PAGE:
Published on

  • Be the first to comment

  • Be the first to like this

No Downloads
Total views
On SlideShare
From Embeds
Number of Embeds
Embeds 0
No embeds

No notes for slide


  1. 1. Michael Hoerger What is Love?
  2. 2. Introduction “Work and love, that’s all there is” – Freud Finding love is a key developmental event in early adulthood Psychologists and the public use the word “love,” so it must have some meaning Today’s lecture is intended to challenge your preconceptions and help you to establish a working definition of love
  3. 3. Monogamy Only 5% of species, those where both parents needed for child’s survival Pair-bonding: having an emotional attachment to another  Oxytocin, vasopressin, dopamine release during sex; feels addicting  Good feelings associated with partner (classical conditioning)  Tells you “Gee sex with this person feels great” rather than just “Geez sex feels great”
  4. 4. Montane vole Prairie volePair-bond vs. No pair-bond
  5. 5. Sternberg’s Triangular Theory Love is multifaceted, with up to 3 central components1. Passion: intense longing for another person2. Intimacy: feeling connected, enjoying one’s company and support3. Commitment: obligations and responsibilities to one another
  6. 6. Peck’s Criticisms of “Love” Falling in love (passion) ≠ love  Excitement related to new, attractive person  “We fall in love when we are consciously or unconsciously sexually motivated”  The honeymoon always ends Dependency ≠ love  “I need him” or “I’d die without her”  “What you describe is parasitism, not love”  Love is based on choice, not necessity
  7. 7.  Love ≠ a feeling  Love is an action, characterized by treating someone well  Having strong feelings that someone is important or needed doesn’t mean you love them Myth of Romantic love  Story that two people are “meant to be,” that it is predetermined “in the stars”  If it doesn’t end up working out, people say it wasn’t “true love” after all (hindsight bias)  Realistically, there are many suitable partners
  8. 8.  Love is…  An action, not a feeling  Attention  A risk of rejection  Independence, not dependence  Commitment  Self-disciplined …hard work
  9. 9. Happy Couples Partner’s know each other’s hopes, quirks, likes, dislikes Secret Weapon: ritualized “repair attempts” to prevent increased negativity Shared, deep sense of meaning 5 : 1 ratio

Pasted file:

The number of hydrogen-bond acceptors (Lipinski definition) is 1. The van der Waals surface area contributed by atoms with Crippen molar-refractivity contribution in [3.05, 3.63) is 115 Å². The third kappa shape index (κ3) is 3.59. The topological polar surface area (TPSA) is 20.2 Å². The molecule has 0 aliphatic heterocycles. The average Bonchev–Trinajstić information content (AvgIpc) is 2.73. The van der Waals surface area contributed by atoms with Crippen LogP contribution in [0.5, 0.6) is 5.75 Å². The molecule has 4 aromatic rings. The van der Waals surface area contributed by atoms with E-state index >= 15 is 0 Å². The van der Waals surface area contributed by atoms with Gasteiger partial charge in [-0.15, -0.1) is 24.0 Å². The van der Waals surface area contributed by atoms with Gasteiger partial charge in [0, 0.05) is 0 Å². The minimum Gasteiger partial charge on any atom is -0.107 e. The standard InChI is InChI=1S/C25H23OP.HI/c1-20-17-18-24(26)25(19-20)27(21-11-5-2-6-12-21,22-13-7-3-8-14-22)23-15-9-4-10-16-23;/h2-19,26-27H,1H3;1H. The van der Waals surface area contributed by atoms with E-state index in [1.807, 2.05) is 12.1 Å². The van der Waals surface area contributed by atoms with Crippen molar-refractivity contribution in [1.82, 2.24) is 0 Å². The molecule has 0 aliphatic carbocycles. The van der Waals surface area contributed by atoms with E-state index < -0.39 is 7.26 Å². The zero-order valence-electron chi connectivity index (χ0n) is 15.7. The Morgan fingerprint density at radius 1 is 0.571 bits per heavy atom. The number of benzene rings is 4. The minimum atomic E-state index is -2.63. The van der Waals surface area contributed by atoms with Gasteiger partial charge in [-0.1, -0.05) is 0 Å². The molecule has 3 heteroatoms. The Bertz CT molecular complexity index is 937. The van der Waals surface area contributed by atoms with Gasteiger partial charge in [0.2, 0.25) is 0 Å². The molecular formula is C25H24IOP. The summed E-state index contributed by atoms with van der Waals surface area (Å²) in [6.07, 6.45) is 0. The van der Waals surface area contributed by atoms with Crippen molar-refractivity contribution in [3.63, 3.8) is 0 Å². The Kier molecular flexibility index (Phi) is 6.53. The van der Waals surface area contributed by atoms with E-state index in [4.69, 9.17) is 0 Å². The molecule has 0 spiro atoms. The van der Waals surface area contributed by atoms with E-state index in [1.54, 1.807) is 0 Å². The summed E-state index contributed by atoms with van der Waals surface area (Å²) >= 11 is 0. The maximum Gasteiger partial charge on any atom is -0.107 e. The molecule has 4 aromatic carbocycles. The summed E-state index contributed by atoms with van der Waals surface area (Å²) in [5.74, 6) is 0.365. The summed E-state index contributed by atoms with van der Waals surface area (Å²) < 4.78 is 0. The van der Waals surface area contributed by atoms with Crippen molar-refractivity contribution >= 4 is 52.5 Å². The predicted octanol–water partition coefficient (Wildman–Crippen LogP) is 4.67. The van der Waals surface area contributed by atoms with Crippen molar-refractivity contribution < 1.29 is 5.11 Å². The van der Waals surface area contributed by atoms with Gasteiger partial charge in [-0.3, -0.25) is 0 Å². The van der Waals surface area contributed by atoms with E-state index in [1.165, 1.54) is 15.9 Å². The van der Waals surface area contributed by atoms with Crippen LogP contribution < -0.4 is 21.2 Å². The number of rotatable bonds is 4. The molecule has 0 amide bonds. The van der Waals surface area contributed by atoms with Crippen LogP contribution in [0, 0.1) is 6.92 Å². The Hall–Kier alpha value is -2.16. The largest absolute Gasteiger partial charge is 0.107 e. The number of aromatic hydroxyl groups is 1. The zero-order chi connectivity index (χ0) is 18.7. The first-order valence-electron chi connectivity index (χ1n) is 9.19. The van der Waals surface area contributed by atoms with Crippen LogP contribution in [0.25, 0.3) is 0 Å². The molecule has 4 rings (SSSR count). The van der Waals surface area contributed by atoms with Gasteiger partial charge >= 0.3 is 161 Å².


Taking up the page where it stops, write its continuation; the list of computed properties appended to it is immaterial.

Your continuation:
10. 10. Unhappy Couples Arguments characterized by…  Harsh setup: negative and accusatory  4 types of negative interactions: criticism, contempt, defensiveness, stonewalling  Flooding  Stonewalling  Failed repair attempts  Bad memories
  11. 11. Love Quotes“I define love thus: The will to extend one’s self forthe purpose of nurturing one’s own or another’sspiritual growth” - M. Scott Peck“Love is the subtlest force in the world” - Mahatma Gandhi“By accident of fortune a man may rule the worldfor a time, but by virtue of love he may rule theworld forever” - Lao-tzu“Love is the only force capable of transforming anenemy into a friend” - Martin Luther King Jr.
  12. 12. “It’s a curious thought, but it is only when you seepeople looking ridiculous, that you realize just howmuch you love them” - Agatha Christie“One of the oldest human needs is havingsomeone to wonder where you are when you don’tcome home at night” - Margaret Mead“Love is a condition in which the happiness ofanother person is essential to your own” - Robert Heinlein“Whoso loves… Believes the impossible” - Elizabeth Barrett Browning
  13. 13. “Love doesn’t have to feel dizzying” - Michael Levine“Love is something like the clouds that were in thesky before the sun came out. You cannot touch theclouds, you know; but you feel the rain and knowhow glad the flowers and the thirsty earth are tohave it after a hot day. You cannot touch loveeither; but you feel the sweetness that it pours intoeverything” - Annie Sullivan“Among those whom I like or admire, I can find nocommon denominator, but among those whom Ilove, I can: all of them make me laugh” - W. H. Auden
  14. 14. “Sympathy constitutes friendship; but in love thereis a sort of antipathy, or opposing passion. Eachstrives to be the other, and both together make upone whole” - Samuel Taylor Coleridge“True love comes quietly, without banners orflashing lights. If you hear bells, get your earschecked. - Erich Segal“Love talked about can be easily turned aside, butlove demonstrated is irresistible” - W. Stanley Mooneyham
  15. 15. Michael Hoerger To cite this lecture: Hoerger, M. (2007, March 28). What is Love? Presented at a PSY 220 lecture at Central Michigan University.